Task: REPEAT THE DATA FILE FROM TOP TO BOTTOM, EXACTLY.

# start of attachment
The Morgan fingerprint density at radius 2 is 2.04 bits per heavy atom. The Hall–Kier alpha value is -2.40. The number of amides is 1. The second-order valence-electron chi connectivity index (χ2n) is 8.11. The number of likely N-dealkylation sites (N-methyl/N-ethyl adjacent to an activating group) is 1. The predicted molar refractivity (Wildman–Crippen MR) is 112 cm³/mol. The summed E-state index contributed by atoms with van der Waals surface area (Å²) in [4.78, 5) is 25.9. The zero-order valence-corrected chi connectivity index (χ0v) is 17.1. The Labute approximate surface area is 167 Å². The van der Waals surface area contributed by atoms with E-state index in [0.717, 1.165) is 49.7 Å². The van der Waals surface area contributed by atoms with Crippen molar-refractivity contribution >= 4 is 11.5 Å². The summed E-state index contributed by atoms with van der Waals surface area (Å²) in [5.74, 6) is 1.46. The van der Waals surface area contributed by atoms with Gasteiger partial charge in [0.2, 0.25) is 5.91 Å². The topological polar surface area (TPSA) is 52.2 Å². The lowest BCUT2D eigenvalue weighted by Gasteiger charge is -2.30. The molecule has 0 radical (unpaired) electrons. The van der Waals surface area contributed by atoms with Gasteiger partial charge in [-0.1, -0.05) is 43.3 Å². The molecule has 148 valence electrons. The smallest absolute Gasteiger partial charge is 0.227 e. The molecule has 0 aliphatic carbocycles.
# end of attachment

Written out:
The Morgan fingerprint density at radius 2 is 2.04 bits per heavy atom. The Hall–Kier alpha value is -2.40. The number of amides is 1. The second-order valence-electron chi connectivity index (χ2n) is 8.11. The number of likely N-dealkylation sites (N-methyl/N-ethyl adjacent to an activating group) is 1. The predicted molar refractivity (Wildman–Crippen MR) is 112 cm³/mol. The summed E-state index contributed by atoms with van der Waals surface area (Å²) in [4.78, 5) is 25.9. The zero-order valence-corrected chi connectivity index (χ0v) is 17.1. The Labute approximate surface area is 167 Å². The van der Waals surface area contributed by atoms with E-state index in [0.717, 1.165) is 49.7 Å². The van der Waals surface area contributed by atoms with Crippen molar-refractivity contribution >= 4 is 11.5 Å². The summed E-state index contributed by atoms with van der Waals surface area (Å²) in [5.74, 6) is 1.46. The van der Waals surface area contributed by atoms with Gasteiger partial charge in [0.2, 0.25) is 5.91 Å². The topological polar surface area (TPSA) is 52.2 Å². The lowest BCUT2D eigenvalue weighted by Gasteiger charge is -2.30. The molecule has 0 radical (unpaired) electrons. The van der Waals surface area contributed by atoms with Gasteiger partial charge in [-0.1, -0.05) is 43.3 Å². The molecule has 148 valence electrons. The smallest absolute Gasteiger partial charge is 0.227 e. The molecule has 0 aliphatic carbocycles.